I mean, it’s not like there is a tuna vegetable or some kind of non-fish animal also named tuna that the fish can be confused with.

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    Who said we did?
    – HaL
    Commented Apr 5, 2011 at 21:27
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    For the same reason we say "cheddar cheese" ;)
    – Kevin
    Commented Apr 5, 2011 at 21:27
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    @Kevin - americans say chedder cheese in the hope that you will believe them that their stuff is cheese.
    – mgb
    Commented Apr 5, 2011 at 23:00
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    Of course, “tuna” IS a fruit merriam-webster.com/dictionary/tuna
    – nohat
    Commented Apr 5, 2011 at 23:17
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    "You can tune a file system, but you can't tuna fish." BSD 4.2 man page for tunefs
    – mgb
    Commented Apr 6, 2011 at 2:38

7 Answers 7


I agree with you that it does seem redundant. However, this is common with other kinds of fish as well. Many people say "codfish" instead of "cod". Here is a recipe for "trout fish" croquets.

This convention has important meaning to a huge number of fish names: catfish, lionfish, swordfish, sunfish, cowfish, etc.

Also, it provides extra clarification for someone who wouldn't know what a "tuna" or a "cod" is otherwise. Anyone learning English as a second language will probably learn the meaning of "fish" early on, but may not know the more specific names.

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    Apart from swordfish - which I suppose does need extra context I only every heard it for tuna. There is Lutefisk but that's the dish not the fish
    – mgb
    Commented Apr 5, 2011 at 23:01
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    Many names for fish have alternate, often older meanings in English, e.g., cod (meaning "bag"), trout (meaning "curdle" or "coagulate"), sardine (a precious stone), carp (meaning "discourse"), and obviously cat/lion/sword/sun/cow/snapper/flounder/monk/sole.
    – ESultanik
    Commented Jun 20, 2011 at 19:10
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    @Esultanik: wow, four new (to me) meanings in one comment! I hope you're not joking. Commented Aug 8, 2011 at 11:01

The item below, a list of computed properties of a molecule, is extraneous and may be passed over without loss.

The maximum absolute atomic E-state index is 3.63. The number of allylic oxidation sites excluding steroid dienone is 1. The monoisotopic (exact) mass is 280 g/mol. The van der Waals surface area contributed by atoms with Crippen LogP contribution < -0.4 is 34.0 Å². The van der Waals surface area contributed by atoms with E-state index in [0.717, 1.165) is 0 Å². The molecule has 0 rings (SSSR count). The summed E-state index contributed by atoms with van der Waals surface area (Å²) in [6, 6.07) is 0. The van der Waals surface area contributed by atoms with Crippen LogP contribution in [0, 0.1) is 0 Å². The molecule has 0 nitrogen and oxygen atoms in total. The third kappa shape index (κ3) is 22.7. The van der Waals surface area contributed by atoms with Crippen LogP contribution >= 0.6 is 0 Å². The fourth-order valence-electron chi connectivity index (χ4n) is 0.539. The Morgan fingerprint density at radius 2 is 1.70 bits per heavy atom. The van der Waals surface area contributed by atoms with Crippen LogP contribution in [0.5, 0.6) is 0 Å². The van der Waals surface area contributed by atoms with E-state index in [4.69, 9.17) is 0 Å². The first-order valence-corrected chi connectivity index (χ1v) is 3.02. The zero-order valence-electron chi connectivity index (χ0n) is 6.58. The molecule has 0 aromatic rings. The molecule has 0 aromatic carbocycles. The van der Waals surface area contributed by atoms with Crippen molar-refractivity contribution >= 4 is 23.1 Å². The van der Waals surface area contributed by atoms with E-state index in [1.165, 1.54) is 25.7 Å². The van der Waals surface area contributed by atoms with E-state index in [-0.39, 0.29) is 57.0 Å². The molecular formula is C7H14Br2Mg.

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    @TimLymington: No joke! Etymology is Serious Business! Some of those meanings have been obsolesced, though, so you may not want to add them to your everyday lexicon.
    – ESultanik
    Commented Aug 8, 2011 at 14:36
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    -1 Have to disagree. Plus, cat, lion, sword, sun, or cow are not parts of a phrase with 'fish' but integral prefixes. So, you can't ever just say cat, lion, ... the without fish to mean that. It's not that fish provides extra (redundant) clarification, it is tuna that modifies fish. There are contexts where you are talking about fish and want to mention a certain type, say, tuna -- here, the adjective is a contextual addition, not the subject per se. More in favor of tuna fish if this were not a comment.
    – Kris
    Commented Nov 25, 2012 at 13:04

Tuna or cod is not always fish, just as cheddar is not always cheese.

In both cases, it distinguishes the primary item from items merely flavored with the item.

Tuna fish is almost always the meat of the Tuna. Seldom is it the fish itself alive and/or whole; for those uses, "tuna" is used without "fish." Tuna salad is a mixture of tuna and mayonaise, and often some diced pickles and/or onions. Tuna sandwiches are sandwiches using tuna, and can be grilled or tuna salad. Tuna crackers are tuna flavored crackers. Tuna alone also can be a crude aphorism for female genitalia.

Cheddar is both the cheese, and the city where the recipe originates. Several cheeses are likewise named for their place of origin, most notably swiss, münster, and berkswell. But cheddar crackers are not made of cheddar, nor do they originate in cheddar, but are flavored with cheddar cheese. Cheddar spread is mostly cheddar cheese,

Cod can be the fish, or the meat of the fish; a cod dinner is seldom just codfish, but usually also chips (fries) and/or hushpuppies (corn fritters). The USS Cod is a submarine. Cod is also an extremely common acronym, most commonly for "Cash on Delivery." Codpiece is a male pubic covering; cod at one point was slang for the scrotum, so codfish was a way of ensuring one was talking about fish and not men's genitals.

Speaking of corn fritters, I've never met a fritter that wasn't made with cornmeal; I'm TOLD they exist... Likewise, most have also wheat flour and whole kernel corn. It's another case of a term that at first appears to be redundant, but really isn't.

  • hushpuppies definitely need more adornment, had there been no (cord fritters) I would have thought that it would be made from a young canine.
    – Lie Ryan
    Commented Sep 7, 2011 at 6:51
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    It really depends on the word. We don't call it Champagne wine or Cologne perfume. You might call it cheddar cheese out of context but if you asked for a slice of Cheddar, it would be unlikely you wanted a strip of the city! I never knew that tuna was also a cactus fruit; to me it is always the edible flesh of one of the types of fish called tuna (bluefin, yellowfin, etc.) unless it is disambiguated by context.